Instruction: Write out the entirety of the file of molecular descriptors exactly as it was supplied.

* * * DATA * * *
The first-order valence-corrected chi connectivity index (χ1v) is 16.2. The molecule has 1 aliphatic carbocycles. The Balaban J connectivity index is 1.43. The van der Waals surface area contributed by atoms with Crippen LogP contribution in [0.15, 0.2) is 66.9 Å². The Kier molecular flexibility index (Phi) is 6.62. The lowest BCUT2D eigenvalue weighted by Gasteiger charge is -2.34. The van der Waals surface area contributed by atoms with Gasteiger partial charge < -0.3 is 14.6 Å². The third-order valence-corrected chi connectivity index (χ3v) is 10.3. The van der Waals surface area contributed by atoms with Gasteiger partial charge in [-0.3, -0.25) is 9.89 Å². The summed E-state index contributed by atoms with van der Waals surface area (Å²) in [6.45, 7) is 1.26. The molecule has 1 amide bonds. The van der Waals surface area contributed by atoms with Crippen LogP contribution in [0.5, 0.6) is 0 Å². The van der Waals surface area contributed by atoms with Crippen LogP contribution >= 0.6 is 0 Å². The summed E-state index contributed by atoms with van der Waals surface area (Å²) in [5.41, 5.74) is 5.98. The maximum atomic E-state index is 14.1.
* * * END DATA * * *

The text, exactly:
The first-order valence-corrected chi connectivity index (χ1v) is 16.2. The molecule has 1 aliphatic carbocycles. The Balaban J connectivity index is 1.43. The van der Waals surface area contributed by atoms with Crippen LogP contribution in [0.15, 0.2) is 66.9 Å². The Kier molecular flexibility index (Phi) is 6.62. The lowest BCUT2D eigenvalue weighted by Gasteiger charge is -2.34. The van der Waals surface area contributed by atoms with Gasteiger partial charge < -0.3 is 14.6 Å². The third-order valence-corrected chi connectivity index (χ3v) is 10.3. The van der Waals surface area contributed by atoms with Gasteiger partial charge in [-0.3, -0.25) is 9.89 Å². The summed E-state index contributed by atoms with van der Waals surface area (Å²) in [6.45, 7) is 1.26. The molecule has 1 amide bonds. The van der Waals surface area contributed by atoms with Crippen LogP contribution in [0.5, 0.6) is 0 Å². The van der Waals surface area contributed by atoms with Crippen LogP contribution >= 0.6 is 0 Å². The summed E-state index contributed by atoms with van der Waals surface area (Å²) in [5.41, 5.74) is 5.98. The maximum atomic E-state index is 14.1.